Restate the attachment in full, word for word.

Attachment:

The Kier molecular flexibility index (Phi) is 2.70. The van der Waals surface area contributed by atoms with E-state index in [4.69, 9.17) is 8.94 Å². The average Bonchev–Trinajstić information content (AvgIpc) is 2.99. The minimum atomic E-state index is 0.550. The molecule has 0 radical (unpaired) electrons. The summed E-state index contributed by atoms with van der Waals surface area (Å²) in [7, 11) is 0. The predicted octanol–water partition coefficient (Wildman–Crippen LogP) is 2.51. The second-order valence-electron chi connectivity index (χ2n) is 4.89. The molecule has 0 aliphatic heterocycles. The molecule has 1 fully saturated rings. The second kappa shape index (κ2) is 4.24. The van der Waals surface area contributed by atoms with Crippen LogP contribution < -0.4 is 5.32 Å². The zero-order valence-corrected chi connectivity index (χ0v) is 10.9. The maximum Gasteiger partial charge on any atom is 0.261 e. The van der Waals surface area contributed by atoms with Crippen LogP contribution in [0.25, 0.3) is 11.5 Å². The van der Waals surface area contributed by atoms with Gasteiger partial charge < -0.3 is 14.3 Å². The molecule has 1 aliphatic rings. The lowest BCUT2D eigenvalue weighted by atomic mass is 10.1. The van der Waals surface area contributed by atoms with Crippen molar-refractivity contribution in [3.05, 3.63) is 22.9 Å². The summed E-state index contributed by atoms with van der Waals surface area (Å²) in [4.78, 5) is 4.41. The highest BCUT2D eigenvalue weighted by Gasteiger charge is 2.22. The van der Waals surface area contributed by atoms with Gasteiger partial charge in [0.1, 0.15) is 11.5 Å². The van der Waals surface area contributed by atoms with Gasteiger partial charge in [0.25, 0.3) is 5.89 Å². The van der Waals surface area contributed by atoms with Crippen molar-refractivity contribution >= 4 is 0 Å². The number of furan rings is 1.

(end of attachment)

The Kier molecular flexibility index (Phi) is 2.70. The van der Waals surface area contributed by atoms with E-state index in [4.69, 9.17) is 8.94 Å². The average Bonchev–Trinajstić information content (AvgIpc) is 2.99. The minimum atomic E-state index is 0.550. The molecule has 0 radical (unpaired) electrons. The summed E-state index contributed by atoms with van der Waals surface area (Å²) in [7, 11) is 0. The predicted octanol–water partition coefficient (Wildman–Crippen LogP) is 2.51. The second-order valence-electron chi connectivity index (χ2n) is 4.89. The molecule has 0 aliphatic heterocycles. The molecule has 1 fully saturated rings. The second kappa shape index (κ2) is 4.24. The van der Waals surface area contributed by atoms with Crippen LogP contribution < -0.4 is 5.32 Å². The zero-order valence-corrected chi connectivity index (χ0v) is 10.9. The maximum Gasteiger partial charge on any atom is 0.261 e. The van der Waals surface area contributed by atoms with Crippen LogP contribution in [0.25, 0.3) is 11.5 Å². The van der Waals surface area contributed by atoms with Gasteiger partial charge < -0.3 is 14.3 Å². The molecule has 1 aliphatic rings. The lowest BCUT2D eigenvalue weighted by atomic mass is 10.1. The van der Waals surface area contributed by atoms with Crippen molar-refractivity contribution in [3.05, 3.63) is 22.9 Å². The summed E-state index contributed by atoms with van der Waals surface area (Å²) in [4.78, 5) is 4.41. The highest BCUT2D eigenvalue weighted by Gasteiger charge is 2.22. The van der Waals surface area contributed by atoms with Gasteiger partial charge in [0.1, 0.15) is 11.5 Å². The van der Waals surface area contributed by atoms with Gasteiger partial charge in [0.25, 0.3) is 5.89 Å². The van der Waals surface area contributed by atoms with Crippen molar-refractivity contribution >= 4 is 0 Å². The number of furan rings is 1.